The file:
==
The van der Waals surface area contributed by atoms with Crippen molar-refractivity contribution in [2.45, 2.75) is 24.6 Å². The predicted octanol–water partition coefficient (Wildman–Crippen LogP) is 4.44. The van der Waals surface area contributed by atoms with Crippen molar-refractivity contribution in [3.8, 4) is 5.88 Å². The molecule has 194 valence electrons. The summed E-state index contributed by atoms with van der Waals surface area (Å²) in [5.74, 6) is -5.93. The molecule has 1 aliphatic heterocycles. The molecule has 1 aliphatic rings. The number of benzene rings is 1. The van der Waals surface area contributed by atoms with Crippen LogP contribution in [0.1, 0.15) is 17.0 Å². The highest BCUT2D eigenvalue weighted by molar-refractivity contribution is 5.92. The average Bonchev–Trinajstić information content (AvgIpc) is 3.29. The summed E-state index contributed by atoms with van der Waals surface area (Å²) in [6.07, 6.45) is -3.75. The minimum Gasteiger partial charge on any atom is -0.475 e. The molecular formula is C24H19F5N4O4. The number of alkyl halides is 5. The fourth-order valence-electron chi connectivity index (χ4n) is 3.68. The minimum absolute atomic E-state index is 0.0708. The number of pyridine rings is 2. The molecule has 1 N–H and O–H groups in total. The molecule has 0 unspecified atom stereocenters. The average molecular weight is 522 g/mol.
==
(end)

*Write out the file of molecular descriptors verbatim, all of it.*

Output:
The van der Waals surface area contributed by atoms with Crippen molar-refractivity contribution in [2.45, 2.75) is 24.6 Å². The predicted octanol–water partition coefficient (Wildman–Crippen LogP) is 4.44. The van der Waals surface area contributed by atoms with Crippen molar-refractivity contribution in [3.8, 4) is 5.88 Å². The molecule has 194 valence electrons. The summed E-state index contributed by atoms with van der Waals surface area (Å²) in [5.74, 6) is -5.93. The molecule has 1 aliphatic heterocycles. The molecule has 1 aliphatic rings. The number of benzene rings is 1. The van der Waals surface area contributed by atoms with Crippen LogP contribution in [0.1, 0.15) is 17.0 Å². The highest BCUT2D eigenvalue weighted by molar-refractivity contribution is 5.92. The average Bonchev–Trinajstić information content (AvgIpc) is 3.29. The summed E-state index contributed by atoms with van der Waals surface area (Å²) in [6.07, 6.45) is -3.75. The minimum Gasteiger partial charge on any atom is -0.475 e. The molecular formula is C24H19F5N4O4. The number of alkyl halides is 5. The fourth-order valence-electron chi connectivity index (χ4n) is 3.68. The minimum absolute atomic E-state index is 0.0708. The number of pyridine rings is 2. The molecule has 1 N–H and O–H groups in total. The molecule has 0 unspecified atom stereocenters. The average molecular weight is 522 g/mol.